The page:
My mother will never not be dead. I can’t make The Terrible Thing not have happened. But I can do the second-best thing: I can MAKE. ART. I can tell stories about my mother, about the person she was, about the things she loved, about the way she loved us. And because of the festival, I can share them.

Every year since 2009 I’ve had a different play in the festival. And every year the festival falls on my mom’s birthday. I spent today preparing for tomorrow’s first rehearsal for Carter Hall, which belongs to her more than anything I’ve ever written – a story about mothers and daughters and fairy tales and Scotland and the music of Steeleye Span. Tuesday night I will be standing on the Morrison Stage at Artists Repertory Theatre (where I sat next to my mom at so many shows, back when I was a grantwriter, and she’d stage-whisper “Someday that will be YOUR play up there” and I’d be all “SHUT UP MOM THAT’S NOT HOW IT WORKS.”) I will be standing up there with my dad and his guitar, singing my mom’s favorite music. I get to do this because of all the people – like Trisha, like Artists Rep, like the Oregon Arts Commission and Literary Arts and all the amazing actors who have shared their gifts with me over the years, for little or no money – who took a chance on me when I wasn’t anybody. Nobody did my work for me. They just said: SHOW UP. Show up with a story, and we will give you room to tell it. You’re allowed. You get to be here. Do you write? Then you’re a writer.

Sometimes I hear people grousing about how inconvenient it is that the festival is uncurated – it’s so big, there are so many shows, it’s all new work, there’s no way to tell whether something is going to be good or not, what if I pay money for something that sucks. Well. You might. But a better question might be: How many artists in Portland would not have the careers they have if the first Fertile Ground Festival had carded them at the door and demanded proof of legitimate artist cred before they were allowed in?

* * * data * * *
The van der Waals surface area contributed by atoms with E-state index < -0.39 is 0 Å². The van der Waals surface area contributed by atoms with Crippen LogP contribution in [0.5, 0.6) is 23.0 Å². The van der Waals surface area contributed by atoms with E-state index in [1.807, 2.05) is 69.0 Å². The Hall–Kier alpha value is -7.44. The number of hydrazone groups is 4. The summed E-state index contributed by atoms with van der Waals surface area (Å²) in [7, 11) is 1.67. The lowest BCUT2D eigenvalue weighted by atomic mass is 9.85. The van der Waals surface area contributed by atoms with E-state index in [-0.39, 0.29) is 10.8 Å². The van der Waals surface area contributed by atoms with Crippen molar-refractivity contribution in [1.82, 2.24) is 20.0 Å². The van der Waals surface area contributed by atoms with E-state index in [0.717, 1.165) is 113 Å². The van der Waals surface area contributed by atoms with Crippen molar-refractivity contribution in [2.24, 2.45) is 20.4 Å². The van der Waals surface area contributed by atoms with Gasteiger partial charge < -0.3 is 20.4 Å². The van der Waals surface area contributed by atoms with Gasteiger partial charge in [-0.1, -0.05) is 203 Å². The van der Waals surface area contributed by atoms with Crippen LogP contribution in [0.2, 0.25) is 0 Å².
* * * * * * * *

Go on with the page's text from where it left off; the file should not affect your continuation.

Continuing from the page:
Fertile Ground didn’t MAKE me a playwright. It reminded me I was one all along. And not one thing that I have achieved as a writer would ever have happened without it. So every year on my mom’s festival-coinciding birthday, I give thanks that I get to do what I do. That I get to share my stories. That my family’s support has never faltered. That I get the chance to work hard at what I love. That I became the writer she always knew I would be.

Happy birthday, Mom.

3 Responses.

  1. Gavin Larsen says:

    Beautifully said, Claire, and so true. It’s easy to forget what a gift it is to merely provide artists something so simple as a deadline and a community. Fertile Ground did just that for me, too, thanks largely to you and Trisha! And I thank you.

  2. I love you Clair. What a beautifully written tribute to your wonderful mother. You’re gonna soar, girl!